Cities Need to Change the Way They Examine Rising Sea Levels

Andrew Keatts | @andy_keatts | April 21, 2016

Downtown Miami, with Fisher Island in the foreground. Image via flickr/Mohmed Althani.

Downtown Miami, with Fisher Island in the foreground. Image via flickr/Mohmed Althani.

Miami Beach’s sea level is rising faster than the global average, and it’s making major floods there more common, according to a new study from researchers at University of Miami’s Rosenstiel School of Marine and Atmospheric Science.

The researchers suggest two ways regions can better prepare for sea-level rise based on their results.

Regions should project local sea-level rises, rather than relying on global averages, to determine the likely effects rising sea levels will have on their communities, the researchers argue.

Coastal cities should also invest in new drainage systems if they still rely on traditional, gravity-based systems.

The study was published in the latest issue of the journal Ocean and Coastal Management.

The researchers analyzed how often it floods and what caused each flood in Miami Beach from 1998 to 2013. They pulled from five data sets: tide gauges, rain gauges, media reports, insurance claims and photos.

They omitted floods caused by storm surges because they result from anomalous events. Instead, they focused on flooding caused by heavy rain and flooding caused by tides alone, or “sunny sky flooding.”

Their analysis found that tidal flooding has increased dramatically since 2006, and rain-induced flooding is up as well.

Article continues below chart.

FloodingFrequency

In the eight years beginning in 2006, Miami Beach flooded due to rain 15 times and from tidal shifts 16 times. In the eight years previous, rain caused nine floods while tides caused just two.

During the same time that floods have become more frequent, sea-level rise has accelerated in South Florida. Before 2006, the sea level was rising in the region by 3 millimeters per year; after 2006, sea-level rise quickened to 9 millimeters per year.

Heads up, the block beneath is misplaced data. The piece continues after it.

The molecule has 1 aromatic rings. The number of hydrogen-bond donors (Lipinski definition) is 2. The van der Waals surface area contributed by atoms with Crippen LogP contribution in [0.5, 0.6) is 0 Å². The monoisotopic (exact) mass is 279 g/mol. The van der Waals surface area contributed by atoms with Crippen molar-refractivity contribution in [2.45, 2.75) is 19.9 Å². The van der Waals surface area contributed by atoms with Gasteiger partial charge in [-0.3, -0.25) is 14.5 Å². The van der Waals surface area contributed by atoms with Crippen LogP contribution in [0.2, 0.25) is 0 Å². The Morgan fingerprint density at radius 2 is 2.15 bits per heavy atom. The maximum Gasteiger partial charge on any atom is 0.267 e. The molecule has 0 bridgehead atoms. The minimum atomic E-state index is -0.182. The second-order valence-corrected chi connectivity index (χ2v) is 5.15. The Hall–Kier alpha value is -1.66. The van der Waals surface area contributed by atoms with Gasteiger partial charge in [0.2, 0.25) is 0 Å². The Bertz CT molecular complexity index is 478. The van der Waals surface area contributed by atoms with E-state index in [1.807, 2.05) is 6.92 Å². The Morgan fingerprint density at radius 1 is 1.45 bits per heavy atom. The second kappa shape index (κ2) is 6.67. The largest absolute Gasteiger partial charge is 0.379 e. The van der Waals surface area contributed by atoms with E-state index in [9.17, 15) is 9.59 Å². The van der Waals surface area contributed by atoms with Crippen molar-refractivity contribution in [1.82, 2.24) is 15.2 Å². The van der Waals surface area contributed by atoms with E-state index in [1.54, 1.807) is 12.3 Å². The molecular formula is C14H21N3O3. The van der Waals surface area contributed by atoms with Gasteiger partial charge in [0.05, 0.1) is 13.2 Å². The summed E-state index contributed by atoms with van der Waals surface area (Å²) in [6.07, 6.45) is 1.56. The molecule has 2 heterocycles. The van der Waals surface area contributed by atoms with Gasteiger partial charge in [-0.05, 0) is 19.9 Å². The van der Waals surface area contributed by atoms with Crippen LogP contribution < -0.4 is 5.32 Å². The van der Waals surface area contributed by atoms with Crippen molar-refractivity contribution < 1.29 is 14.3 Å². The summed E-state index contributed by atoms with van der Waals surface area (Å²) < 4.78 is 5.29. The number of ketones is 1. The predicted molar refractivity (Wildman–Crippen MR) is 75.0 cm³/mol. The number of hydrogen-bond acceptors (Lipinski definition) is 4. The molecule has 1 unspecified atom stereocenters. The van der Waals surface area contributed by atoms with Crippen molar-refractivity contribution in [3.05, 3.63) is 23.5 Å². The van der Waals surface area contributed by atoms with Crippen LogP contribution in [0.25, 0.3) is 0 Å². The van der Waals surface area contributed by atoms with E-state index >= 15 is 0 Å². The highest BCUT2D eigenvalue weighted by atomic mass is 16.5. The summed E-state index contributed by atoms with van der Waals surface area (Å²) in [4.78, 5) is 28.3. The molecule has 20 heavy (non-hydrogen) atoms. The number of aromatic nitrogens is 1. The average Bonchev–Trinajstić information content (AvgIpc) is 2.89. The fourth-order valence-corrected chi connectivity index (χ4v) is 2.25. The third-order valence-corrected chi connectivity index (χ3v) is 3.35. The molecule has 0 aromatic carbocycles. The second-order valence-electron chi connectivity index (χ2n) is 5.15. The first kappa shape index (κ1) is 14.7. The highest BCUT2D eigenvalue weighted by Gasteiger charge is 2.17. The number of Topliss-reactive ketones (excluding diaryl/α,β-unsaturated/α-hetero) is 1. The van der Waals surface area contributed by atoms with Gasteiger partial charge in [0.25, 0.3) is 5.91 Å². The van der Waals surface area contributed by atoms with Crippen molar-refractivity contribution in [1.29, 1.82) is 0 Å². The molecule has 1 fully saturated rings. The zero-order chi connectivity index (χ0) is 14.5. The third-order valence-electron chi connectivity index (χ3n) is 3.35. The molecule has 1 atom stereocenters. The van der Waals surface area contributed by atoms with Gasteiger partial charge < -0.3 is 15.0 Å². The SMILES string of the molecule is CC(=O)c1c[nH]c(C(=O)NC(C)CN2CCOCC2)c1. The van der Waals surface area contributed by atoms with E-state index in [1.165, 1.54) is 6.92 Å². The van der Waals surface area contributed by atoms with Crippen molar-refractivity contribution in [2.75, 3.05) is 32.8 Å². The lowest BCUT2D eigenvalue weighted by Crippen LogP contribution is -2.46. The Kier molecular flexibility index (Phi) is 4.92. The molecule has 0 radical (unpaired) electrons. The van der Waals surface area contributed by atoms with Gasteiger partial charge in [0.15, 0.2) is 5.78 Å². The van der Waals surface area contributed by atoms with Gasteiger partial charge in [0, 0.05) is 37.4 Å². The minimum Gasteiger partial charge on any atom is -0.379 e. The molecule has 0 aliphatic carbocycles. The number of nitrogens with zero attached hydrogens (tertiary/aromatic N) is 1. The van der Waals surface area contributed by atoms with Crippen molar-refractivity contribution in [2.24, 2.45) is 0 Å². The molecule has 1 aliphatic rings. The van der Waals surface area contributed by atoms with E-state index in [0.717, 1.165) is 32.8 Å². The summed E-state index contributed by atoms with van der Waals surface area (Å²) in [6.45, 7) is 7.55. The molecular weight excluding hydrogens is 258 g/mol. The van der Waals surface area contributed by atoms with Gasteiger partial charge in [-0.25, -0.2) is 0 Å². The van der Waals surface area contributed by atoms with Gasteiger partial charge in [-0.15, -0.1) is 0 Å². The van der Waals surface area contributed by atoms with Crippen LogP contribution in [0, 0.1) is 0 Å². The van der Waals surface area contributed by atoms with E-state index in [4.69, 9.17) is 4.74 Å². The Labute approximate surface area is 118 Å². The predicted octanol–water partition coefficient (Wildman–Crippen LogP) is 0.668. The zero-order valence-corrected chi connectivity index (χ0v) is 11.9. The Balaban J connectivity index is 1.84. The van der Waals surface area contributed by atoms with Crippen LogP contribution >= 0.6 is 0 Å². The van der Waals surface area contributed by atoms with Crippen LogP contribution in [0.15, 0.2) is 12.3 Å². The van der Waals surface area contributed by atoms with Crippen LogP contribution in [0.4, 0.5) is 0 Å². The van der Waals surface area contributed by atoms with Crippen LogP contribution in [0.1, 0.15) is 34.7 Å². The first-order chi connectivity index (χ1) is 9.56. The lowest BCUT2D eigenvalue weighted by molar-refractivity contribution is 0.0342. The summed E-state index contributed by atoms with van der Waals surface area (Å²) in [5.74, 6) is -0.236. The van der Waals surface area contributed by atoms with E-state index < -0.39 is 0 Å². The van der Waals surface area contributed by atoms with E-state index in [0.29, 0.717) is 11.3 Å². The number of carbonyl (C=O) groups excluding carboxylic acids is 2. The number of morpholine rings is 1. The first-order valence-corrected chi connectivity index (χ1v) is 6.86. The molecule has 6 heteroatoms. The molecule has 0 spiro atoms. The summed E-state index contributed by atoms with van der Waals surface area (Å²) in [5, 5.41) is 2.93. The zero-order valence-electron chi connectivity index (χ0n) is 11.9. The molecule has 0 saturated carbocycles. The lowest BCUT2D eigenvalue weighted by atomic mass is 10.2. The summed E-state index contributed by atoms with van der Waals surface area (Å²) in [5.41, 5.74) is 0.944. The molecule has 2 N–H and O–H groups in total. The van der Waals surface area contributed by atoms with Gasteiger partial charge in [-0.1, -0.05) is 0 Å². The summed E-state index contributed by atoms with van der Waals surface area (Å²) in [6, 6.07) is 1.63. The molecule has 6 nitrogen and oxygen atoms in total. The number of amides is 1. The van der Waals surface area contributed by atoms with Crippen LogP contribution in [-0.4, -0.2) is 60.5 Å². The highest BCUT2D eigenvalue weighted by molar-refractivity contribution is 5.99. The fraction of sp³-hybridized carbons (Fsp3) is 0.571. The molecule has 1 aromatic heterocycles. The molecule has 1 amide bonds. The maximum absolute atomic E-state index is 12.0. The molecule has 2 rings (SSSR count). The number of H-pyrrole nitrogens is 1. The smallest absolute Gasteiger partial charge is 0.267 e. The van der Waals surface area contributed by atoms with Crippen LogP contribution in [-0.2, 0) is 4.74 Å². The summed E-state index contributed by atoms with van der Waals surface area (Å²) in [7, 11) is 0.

In other words, flooding events in Miami Beach increased 66 percent after 2006 – a jump that also coincided with acceleration in sea-level rise in the region.

Usually, when researchers gauge coastal flooding hazards, they consider the effects of average sea-level rise on a specific area based on its population, elevation and economic value. Basically, they assume the sea will rise by the same rate everywhere, and then measure what will be underwater if that increase takes place.

But that method has a major shortcoming: it misses out on the possibility that sea-level rise might be happening more quickly in some locations than others. It also can’t account for the effect of flooding due to rain – even though sea-level rise and floods caused by rain are related.

Why’s that? Many cities rely on gravity-based drainage systems – flood drainage that merely allows water to flow naturally from streets into storm drains and out of the system. Those systems are less effective as the water level rises.

The researchers found Miami Beach flooding due to rain increased 33 percent because of sea-level rise.

But after the period of the study, Miami Beach spent millions of dollars converting its flood drainage system to one that relies on pumping water out of the system, rather than just letting gravity do the work.

“Indeed, the change to pump-based drainage system resulted in reduced flooding events in the city,” the researchers write.

It all led the researchers to emphasize the importance that cities prefer for projected sea-level rise based on projections for their region, rather than a global average.

“Engineering projects, such as increasing efficiency of drainage systems or erection of seawalls, are typically based on globally average forecasts of (sea-level rise),” they write. “Thus, if local rates of (sea-level rise) are significantly higher than those of the globally average ones, as observed in Miami Beach, planned engineering solutions will provide protection for a shorter time period than planned.”

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